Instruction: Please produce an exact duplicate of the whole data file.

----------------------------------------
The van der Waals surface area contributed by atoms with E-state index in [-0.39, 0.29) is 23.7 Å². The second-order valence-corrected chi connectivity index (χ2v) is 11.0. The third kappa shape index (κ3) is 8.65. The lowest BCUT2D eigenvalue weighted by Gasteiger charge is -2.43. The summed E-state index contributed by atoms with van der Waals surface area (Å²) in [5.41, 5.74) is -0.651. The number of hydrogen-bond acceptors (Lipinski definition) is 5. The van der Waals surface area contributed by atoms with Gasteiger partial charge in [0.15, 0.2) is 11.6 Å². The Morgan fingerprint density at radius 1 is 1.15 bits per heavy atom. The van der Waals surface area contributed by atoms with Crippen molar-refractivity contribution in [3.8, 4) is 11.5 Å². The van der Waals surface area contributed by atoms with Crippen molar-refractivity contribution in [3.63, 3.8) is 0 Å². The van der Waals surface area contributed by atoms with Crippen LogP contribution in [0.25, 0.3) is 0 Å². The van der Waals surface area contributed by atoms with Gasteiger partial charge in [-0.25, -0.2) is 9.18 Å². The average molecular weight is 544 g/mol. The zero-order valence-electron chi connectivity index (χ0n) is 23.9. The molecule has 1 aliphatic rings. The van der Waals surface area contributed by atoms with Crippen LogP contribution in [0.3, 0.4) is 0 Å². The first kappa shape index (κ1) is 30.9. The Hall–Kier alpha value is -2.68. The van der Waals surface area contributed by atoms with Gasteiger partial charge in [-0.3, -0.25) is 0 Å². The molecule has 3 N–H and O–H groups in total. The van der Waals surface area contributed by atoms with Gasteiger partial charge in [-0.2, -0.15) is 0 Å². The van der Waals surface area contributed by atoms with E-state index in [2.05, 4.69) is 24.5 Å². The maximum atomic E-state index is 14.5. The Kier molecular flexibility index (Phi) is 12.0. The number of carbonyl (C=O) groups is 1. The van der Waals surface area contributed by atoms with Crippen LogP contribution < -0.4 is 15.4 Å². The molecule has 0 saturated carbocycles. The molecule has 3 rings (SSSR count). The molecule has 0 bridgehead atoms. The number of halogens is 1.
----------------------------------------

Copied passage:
The van der Waals surface area contributed by atoms with E-state index in [-0.39, 0.29) is 23.7 Å². The second-order valence-corrected chi connectivity index (χ2v) is 11.0. The third kappa shape index (κ3) is 8.65. The lowest BCUT2D eigenvalue weighted by Gasteiger charge is -2.43. The summed E-state index contributed by atoms with van der Waals surface area (Å²) in [5.41, 5.74) is -0.651. The number of hydrogen-bond acceptors (Lipinski definition) is 5. The van der Waals surface area contributed by atoms with Gasteiger partial charge in [0.15, 0.2) is 11.6 Å². The Morgan fingerprint density at radius 1 is 1.15 bits per heavy atom. The van der Waals surface area contributed by atoms with Crippen molar-refractivity contribution in [3.8, 4) is 11.5 Å². The van der Waals surface area contributed by atoms with Crippen molar-refractivity contribution in [3.63, 3.8) is 0 Å². The van der Waals surface area contributed by atoms with Crippen LogP contribution in [0.25, 0.3) is 0 Å². The van der Waals surface area contributed by atoms with Gasteiger partial charge in [-0.25, -0.2) is 9.18 Å². The average molecular weight is 544 g/mol. The zero-order valence-electron chi connectivity index (χ0n) is 23.9. The molecule has 1 aliphatic rings. The van der Waals surface area contributed by atoms with Crippen LogP contribution in [0.3, 0.4) is 0 Å². The first kappa shape index (κ1) is 30.9. The Hall–Kier alpha value is -2.68. The van der Waals surface area contributed by atoms with Gasteiger partial charge in [-0.3, -0.25) is 0 Å². The molecule has 3 N–H and O–H groups in total. The van der Waals surface area contributed by atoms with Gasteiger partial charge in [-0.2, -0.15) is 0 Å². The van der Waals surface area contributed by atoms with E-state index in [2.05, 4.69) is 24.5 Å². The maximum atomic E-state index is 14.5. The Kier molecular flexibility index (Phi) is 12.0. The number of carbonyl (C=O) groups is 1. The van der Waals surface area contributed by atoms with Crippen LogP contribution < -0.4 is 15.4 Å². The molecule has 0 saturated carbocycles. The molecule has 3 rings (SSSR count). The molecule has 0 bridgehead atoms. The number of halogens is 1.